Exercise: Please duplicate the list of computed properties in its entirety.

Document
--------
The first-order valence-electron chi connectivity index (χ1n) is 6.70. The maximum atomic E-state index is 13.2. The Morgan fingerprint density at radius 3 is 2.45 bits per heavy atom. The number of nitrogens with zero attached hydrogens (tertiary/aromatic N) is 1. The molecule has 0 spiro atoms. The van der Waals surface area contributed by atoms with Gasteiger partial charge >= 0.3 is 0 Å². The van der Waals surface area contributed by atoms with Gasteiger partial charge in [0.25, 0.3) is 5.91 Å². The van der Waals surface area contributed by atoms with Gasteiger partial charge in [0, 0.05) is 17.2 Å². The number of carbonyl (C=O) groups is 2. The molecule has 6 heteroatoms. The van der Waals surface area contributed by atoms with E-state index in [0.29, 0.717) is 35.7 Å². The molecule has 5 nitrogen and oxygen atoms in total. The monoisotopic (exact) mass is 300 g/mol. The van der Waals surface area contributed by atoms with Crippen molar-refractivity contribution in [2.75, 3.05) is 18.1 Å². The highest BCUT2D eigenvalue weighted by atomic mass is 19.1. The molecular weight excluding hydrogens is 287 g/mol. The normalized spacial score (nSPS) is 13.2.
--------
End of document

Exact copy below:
The first-order valence-electron chi connectivity index (χ1n) is 6.70. The maximum atomic E-state index is 13.2. The Morgan fingerprint density at radius 3 is 2.45 bits per heavy atom. The number of nitrogens with zero attached hydrogens (tertiary/aromatic N) is 1. The molecule has 0 spiro atoms. The van der Waals surface area contributed by atoms with Gasteiger partial charge >= 0.3 is 0 Å². The van der Waals surface area contributed by atoms with Gasteiger partial charge in [0.25, 0.3) is 5.91 Å². The van der Waals surface area contributed by atoms with Gasteiger partial charge in [0, 0.05) is 17.2 Å². The number of carbonyl (C=O) groups is 2. The molecule has 6 heteroatoms. The van der Waals surface area contributed by atoms with E-state index in [0.29, 0.717) is 35.7 Å². The molecule has 5 nitrogen and oxygen atoms in total. The monoisotopic (exact) mass is 300 g/mol. The van der Waals surface area contributed by atoms with Crippen molar-refractivity contribution in [2.75, 3.05) is 18.1 Å². The highest BCUT2D eigenvalue weighted by atomic mass is 19.1. The molecular weight excluding hydrogens is 287 g/mol. The normalized spacial score (nSPS) is 13.2.